Morning Thanks

Garrison Keillor once said we'd all be better off if we all started the day by giving thanks for just one thing. I'll try.

Saturday, August 17, 2013

A dog story

We flipped the switch on the digital babysitter for as good a reason as there is--diversion. The little guy had to get to sleep on foreign ground--his grandma's house--and his siblings needed to stay the heck out of the way of what would be an elaborate ritual.  So the three of us wandered off into the back room, and I hit the switch and turned to Netflix.  

What I knew would happen, did.  The two of them--a boy, a girl--one just now way up on middle school, the other in elementary--couldn't have agreed on WHICH movie we'd watch had we sat there until a week from Thursday, and, truth be told, I didn't care much for something inane, a genre offers tons of options--something spectacularly silly like Transformers, or almost anything starring hip kids who are 12.  

We flicked through options until I stopped at something titled Hachiko:  A Dog's Story--Richard Gere. Never heard of it, but it looked real and you can't go wrong with a dog story, saith Grandpa, whose own first show, a thousand years ago, was Old Yeller


Starts out with a lost dog Gere picks up at a railroad station he frequents daily. He takes this pup home being mightily surreptitious because he knows darn well his wife isn't game for a dog.  What she is is game for her husband--she's sweetly decked out for some pre-planned marital bliss, and I'm wondering what on earth I did choosing this one.  I mean, what I thought about when I was their age wasn't just lollypops.  You know.  They're pups, but at their ages they're not all that innocent.

Anyway, this pup ruins the marital bliss, but in a matter of a few cinematic minutes, warms Mom's heart, and thereby avoids death by injection at the pound.  It's not harrowing.  I'm being overdramatic.  

Hachiko is, in fact, a dog's story, a story of faithfulness that's very, very sweet, and if wouldn't be for the tagline at the end of the movie, nigh unto unbelievable.  

The bottom line is, Grandpa scored.  I honestly think they loved the movie, both of them, and I thought myself worthy of some Grandparenting congressional medal for having sidestepped screen lunacy rather deftly.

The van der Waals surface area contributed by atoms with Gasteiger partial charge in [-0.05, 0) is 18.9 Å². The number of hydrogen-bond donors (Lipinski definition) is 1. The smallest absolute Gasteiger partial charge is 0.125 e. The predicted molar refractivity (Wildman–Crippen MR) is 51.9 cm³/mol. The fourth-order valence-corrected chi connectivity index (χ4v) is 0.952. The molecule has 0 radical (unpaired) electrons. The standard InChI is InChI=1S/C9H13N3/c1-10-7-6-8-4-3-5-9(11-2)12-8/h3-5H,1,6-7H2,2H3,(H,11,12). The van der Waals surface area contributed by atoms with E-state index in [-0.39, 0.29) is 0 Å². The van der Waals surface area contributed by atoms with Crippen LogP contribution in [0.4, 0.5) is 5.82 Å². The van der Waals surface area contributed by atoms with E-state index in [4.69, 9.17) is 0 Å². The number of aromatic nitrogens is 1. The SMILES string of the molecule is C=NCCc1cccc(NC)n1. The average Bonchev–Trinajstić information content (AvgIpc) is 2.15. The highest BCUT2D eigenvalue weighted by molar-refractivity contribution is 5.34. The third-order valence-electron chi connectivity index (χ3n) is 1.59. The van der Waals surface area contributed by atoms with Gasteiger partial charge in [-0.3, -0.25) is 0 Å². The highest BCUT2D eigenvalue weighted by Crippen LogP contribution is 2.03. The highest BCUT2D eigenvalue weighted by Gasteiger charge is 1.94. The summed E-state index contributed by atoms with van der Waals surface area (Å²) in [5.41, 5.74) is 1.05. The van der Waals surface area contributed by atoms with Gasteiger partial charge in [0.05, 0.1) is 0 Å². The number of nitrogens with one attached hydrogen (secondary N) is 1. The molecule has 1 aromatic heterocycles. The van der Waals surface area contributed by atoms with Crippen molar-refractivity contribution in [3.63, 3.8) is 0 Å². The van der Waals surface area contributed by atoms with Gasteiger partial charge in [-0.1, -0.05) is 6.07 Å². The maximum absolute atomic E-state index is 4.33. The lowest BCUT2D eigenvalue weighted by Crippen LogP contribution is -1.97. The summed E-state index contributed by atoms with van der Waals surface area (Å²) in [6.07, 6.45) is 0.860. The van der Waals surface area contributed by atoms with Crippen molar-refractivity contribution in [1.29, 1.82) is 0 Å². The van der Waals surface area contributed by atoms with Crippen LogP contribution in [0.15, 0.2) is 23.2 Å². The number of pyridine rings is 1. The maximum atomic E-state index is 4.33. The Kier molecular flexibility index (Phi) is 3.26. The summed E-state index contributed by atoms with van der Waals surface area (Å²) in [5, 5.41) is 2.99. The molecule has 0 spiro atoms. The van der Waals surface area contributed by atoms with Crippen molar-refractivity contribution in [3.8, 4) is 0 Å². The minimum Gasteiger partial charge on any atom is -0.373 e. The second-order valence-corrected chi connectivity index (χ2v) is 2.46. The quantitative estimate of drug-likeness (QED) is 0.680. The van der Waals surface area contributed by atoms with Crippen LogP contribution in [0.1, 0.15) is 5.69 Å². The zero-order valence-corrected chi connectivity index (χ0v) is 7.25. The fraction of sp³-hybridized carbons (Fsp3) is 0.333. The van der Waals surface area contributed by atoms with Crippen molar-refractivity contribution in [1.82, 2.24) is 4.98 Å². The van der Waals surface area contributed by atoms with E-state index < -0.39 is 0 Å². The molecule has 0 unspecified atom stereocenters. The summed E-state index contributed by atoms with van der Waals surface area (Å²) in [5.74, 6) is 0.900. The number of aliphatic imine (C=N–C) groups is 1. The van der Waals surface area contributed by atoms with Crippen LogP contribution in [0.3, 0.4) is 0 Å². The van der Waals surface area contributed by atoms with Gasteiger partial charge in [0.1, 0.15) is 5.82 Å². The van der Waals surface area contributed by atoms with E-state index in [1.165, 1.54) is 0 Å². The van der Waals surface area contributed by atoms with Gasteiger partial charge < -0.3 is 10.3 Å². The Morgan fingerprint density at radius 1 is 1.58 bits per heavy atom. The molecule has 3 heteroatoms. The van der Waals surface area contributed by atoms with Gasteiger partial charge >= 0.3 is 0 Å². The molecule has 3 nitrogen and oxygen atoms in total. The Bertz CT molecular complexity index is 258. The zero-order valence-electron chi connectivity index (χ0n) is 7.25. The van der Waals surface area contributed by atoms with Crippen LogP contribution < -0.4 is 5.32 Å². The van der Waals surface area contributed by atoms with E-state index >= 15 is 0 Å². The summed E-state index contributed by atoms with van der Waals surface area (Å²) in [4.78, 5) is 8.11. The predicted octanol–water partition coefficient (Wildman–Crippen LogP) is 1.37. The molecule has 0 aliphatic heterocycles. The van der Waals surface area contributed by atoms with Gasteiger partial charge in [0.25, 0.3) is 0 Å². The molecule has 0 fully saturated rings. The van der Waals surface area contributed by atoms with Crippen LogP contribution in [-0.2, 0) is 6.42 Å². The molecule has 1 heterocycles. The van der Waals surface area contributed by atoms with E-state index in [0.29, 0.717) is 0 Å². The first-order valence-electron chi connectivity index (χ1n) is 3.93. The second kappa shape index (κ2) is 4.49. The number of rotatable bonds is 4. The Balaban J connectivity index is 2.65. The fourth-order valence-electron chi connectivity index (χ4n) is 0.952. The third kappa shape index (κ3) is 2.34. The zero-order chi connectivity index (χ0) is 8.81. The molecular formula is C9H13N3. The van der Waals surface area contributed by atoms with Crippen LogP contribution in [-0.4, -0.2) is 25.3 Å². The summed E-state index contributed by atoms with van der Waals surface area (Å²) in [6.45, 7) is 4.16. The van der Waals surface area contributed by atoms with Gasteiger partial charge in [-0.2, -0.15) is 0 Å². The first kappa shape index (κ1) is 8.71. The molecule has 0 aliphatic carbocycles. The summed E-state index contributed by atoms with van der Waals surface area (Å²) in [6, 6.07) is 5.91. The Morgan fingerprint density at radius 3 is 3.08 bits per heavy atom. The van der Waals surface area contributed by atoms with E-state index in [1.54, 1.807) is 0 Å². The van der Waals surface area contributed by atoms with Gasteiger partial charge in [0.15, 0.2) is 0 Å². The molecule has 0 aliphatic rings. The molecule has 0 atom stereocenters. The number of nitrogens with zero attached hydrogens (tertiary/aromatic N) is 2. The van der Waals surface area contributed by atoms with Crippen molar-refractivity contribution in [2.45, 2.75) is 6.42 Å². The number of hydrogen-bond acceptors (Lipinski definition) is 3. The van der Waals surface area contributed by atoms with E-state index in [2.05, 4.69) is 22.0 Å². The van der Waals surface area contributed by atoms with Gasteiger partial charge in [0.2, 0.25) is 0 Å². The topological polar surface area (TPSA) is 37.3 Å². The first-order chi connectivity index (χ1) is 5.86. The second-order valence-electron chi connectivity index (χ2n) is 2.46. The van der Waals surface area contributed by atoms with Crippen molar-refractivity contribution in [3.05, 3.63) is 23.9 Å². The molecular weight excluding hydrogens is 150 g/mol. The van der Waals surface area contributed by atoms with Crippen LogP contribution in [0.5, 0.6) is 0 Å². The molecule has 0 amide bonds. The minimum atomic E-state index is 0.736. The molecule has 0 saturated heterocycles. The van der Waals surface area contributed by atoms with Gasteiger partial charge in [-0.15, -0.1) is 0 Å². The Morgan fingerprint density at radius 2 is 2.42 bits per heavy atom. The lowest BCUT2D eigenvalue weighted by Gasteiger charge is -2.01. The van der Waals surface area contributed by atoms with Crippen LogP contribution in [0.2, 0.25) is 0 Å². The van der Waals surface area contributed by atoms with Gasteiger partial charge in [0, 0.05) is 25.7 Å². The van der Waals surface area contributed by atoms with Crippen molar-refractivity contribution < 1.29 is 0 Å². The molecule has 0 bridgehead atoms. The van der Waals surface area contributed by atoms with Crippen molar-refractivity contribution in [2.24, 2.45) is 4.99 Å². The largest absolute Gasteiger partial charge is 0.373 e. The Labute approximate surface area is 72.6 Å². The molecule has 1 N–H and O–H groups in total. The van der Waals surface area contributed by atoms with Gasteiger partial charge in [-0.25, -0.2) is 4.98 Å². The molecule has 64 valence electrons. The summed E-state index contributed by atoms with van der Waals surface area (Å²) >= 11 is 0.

Spoiler alert, sort of.  There's a death in Hachiko.  Sorry.  I didn't figure on someone dying, but I should have--I've never forgotten Old Yeller, after all. Death is not the climax, but it's there, and it's costly in an emotional sense, as most deaths are.  If you're wondering, it's not the dog.  

There may have been tears, but it was dark in the room, and I had two kids tucked in on either side of me, both blanket-wrapped. Think sweet.

Anyway, it's the aftermath that was dispelling.  The boy, who's going to be a fifth-grader, climbs up the steps to the bedroom, where I'm sleeping alone--they're far more comfortable downstairs, lights on, and Grandma tonight is sleeping with the tot, or trying to.  Suddenly, he appears.

"I'm scared of Grandma B dying," he says, snuffing just a bit, nothing outlandish.  

It's my fault, of course, showing a show where a good man dies.

Anyway, there he stood, so the two of us had a talk about dying, about death, about life, about being faithful, and about how Grandma B was going to be much-o happier once she was "with Jesus" and out of the body that had just plain worn out. 

Don't know how some child psychologist would have graded this Grandpa's performance, but I did my best, and, the proof was in the pudding: he went back downstairs where the light was on, and he fell sleep.

I blamed myself.  Sheesh.  Had we watched something with a mechanical monster shouldering weapons of destruction, he wouldn't have been reminded of his ailing great-grandma, there would have been no tears, and he'd have chugged off harmlessly.

But upstairs, alone, the house finally quiet beneath me, I determined on this one I really didn't need to ask forgiveness.  Sure he's fifth grade, sure he's just a kid, and sure a little earlier that night I'd seen him and his friends having a spitting contest--but, dang it, it doesn't hurt for someone his age to think through things that make eyes tear up and not shut down.  

As long as he doesn't obsess, right?  As long as he slips off into the sleep, like I must have, once upon time, with Old Yeller lingering even though he met his end so sadly in the movie.

I felt good, dang it.  There's something to be said for a real story.  I think me and Richard Gere--we did okay.

As far as I could tell, the house was quiet.  What more can a grandpa ask?

1 comment:

Anonymous said...

Disadvantages: Webkinz has a pressure element to keep kids coming back often.

The key to choosing the right kind of game lies in your child's abilities and interests.
(At this point, you can determine whether your pony will have a shorter mane, like
a traditional hunter-jumper, or a long and luxurious one, like
a Baroque horse.

my website: latest hacks ()